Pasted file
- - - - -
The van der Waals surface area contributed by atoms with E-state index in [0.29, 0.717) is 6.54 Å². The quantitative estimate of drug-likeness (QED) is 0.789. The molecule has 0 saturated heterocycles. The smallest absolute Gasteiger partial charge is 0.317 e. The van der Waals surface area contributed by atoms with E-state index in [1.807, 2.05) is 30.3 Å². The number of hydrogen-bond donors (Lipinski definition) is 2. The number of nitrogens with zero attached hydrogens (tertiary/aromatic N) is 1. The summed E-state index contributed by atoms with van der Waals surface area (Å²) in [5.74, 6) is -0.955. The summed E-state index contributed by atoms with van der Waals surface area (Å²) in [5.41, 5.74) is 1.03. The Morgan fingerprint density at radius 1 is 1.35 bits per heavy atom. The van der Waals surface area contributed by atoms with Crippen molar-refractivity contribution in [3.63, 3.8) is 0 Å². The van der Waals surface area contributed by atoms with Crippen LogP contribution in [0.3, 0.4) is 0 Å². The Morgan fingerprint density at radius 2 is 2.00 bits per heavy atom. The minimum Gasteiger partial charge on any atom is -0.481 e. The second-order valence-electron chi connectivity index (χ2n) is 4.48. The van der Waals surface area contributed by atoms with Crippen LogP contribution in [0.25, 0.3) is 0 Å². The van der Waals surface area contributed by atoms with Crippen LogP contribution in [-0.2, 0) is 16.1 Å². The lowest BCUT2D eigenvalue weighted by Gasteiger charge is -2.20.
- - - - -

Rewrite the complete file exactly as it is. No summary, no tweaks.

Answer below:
The van der Waals surface area contributed by atoms with E-state index in [0.29, 0.717) is 6.54 Å². The quantitative estimate of drug-likeness (QED) is 0.789. The molecule has 0 saturated heterocycles. The smallest absolute Gasteiger partial charge is 0.317 e. The van der Waals surface area contributed by atoms with E-state index in [1.807, 2.05) is 30.3 Å². The number of hydrogen-bond donors (Lipinski definition) is 2. The number of nitrogens with zero attached hydrogens (tertiary/aromatic N) is 1. The summed E-state index contributed by atoms with van der Waals surface area (Å²) in [5.74, 6) is -0.955. The summed E-state index contributed by atoms with van der Waals surface area (Å²) in [5.41, 5.74) is 1.03. The Morgan fingerprint density at radius 1 is 1.35 bits per heavy atom. The van der Waals surface area contributed by atoms with Crippen molar-refractivity contribution in [3.63, 3.8) is 0 Å². The van der Waals surface area contributed by atoms with Crippen LogP contribution in [0.3, 0.4) is 0 Å². The Morgan fingerprint density at radius 2 is 2.00 bits per heavy atom. The minimum Gasteiger partial charge on any atom is -0.481 e. The second-order valence-electron chi connectivity index (χ2n) is 4.48. The van der Waals surface area contributed by atoms with Crippen LogP contribution in [0.25, 0.3) is 0 Å². The van der Waals surface area contributed by atoms with Crippen LogP contribution in [-0.2, 0) is 16.1 Å². The lowest BCUT2D eigenvalue weighted by Gasteiger charge is -2.20.